• Summary
  • Contents
  • Subject index

The evolution of the modern political campaign has taken us from television sets in the living room to wireless new media in the hands of voters. Reaching voters with targeted messages, candidates increasingly rely on consumer-driven techniques. What works at the national level can be tailored to work even more effectively at the individual level. Future campaigns will continue to make use of recent innovations like meet-ups, blogs and Internet polling. Newer tactics such as fundraising on the web and get-out-the vote drives with micro-targeting via Blackberrys and PDAs are changing the way candidates advertise, ask for money, interact with the media, co-ordinate with their party organizations and make the most of interest group support. What, then, are the implications for the democratic process and governance? To help students make sense of how and why campaigns are changing, well-respected scholars and practitioners keep their focus on the horizon of campaigning and offer a cutting-edge look at what to expect in the 2008 elections and beyond.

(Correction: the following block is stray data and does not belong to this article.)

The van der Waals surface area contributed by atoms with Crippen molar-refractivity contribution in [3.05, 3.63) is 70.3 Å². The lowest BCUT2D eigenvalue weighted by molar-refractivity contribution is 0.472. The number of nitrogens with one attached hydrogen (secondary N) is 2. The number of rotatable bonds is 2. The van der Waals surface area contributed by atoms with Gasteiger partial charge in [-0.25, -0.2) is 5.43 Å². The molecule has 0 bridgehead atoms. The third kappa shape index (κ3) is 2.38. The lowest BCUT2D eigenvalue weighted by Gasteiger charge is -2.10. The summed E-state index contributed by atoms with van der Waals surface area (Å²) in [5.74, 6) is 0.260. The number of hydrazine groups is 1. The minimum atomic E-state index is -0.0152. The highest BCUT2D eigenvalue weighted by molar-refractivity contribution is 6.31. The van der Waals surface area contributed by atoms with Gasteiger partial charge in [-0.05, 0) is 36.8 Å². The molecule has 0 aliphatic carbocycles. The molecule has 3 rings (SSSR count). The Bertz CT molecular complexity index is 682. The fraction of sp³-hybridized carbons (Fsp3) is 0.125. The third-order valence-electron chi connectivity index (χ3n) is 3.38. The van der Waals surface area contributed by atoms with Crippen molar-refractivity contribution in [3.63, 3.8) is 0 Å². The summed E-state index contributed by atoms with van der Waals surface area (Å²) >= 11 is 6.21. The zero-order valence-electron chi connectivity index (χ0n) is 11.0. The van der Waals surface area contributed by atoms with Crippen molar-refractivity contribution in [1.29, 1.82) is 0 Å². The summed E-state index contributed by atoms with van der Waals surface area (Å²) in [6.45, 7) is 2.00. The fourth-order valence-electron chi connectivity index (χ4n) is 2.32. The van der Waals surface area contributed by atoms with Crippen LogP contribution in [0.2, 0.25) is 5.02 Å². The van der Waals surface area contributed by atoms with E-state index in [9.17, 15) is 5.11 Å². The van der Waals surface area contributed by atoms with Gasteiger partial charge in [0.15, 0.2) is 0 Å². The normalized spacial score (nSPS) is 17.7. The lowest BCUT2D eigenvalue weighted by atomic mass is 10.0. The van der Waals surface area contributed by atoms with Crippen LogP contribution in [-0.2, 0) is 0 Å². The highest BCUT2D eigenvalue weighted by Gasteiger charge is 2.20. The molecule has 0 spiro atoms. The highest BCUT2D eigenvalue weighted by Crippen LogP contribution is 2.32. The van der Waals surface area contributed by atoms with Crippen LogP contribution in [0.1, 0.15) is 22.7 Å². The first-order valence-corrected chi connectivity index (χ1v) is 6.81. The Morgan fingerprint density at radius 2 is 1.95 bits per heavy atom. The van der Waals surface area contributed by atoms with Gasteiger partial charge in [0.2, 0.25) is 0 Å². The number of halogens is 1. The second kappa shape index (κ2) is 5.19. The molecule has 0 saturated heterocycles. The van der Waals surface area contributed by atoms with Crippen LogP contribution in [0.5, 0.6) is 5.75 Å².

Paid Media—In an Era of Rapid and Revolutionary Change
Paid media—In an era of rapid and revolutionary change
TadDevine

Paid political advertising, which has been the centerpiece of campaign communication in the United States for decades, has entered a period of rapid and potentially revolutionary change. From the Obama campaign's innovative use of the Internet and social media, to mobile election tools, such as Gov. Sam Brownback's (R-Kans.) campaign app “SamForGov,” and YouTube sensations like Alabama agriculture commissioner candidate Dale Peterson, campaigns are communicating with voters in ways that were not available or even conceivable only a generation ago. Practitioners of politics at all levels must recognize that the rapid changes in campaign communication are a wildfire on the political landscape—a fire that will not be contained.

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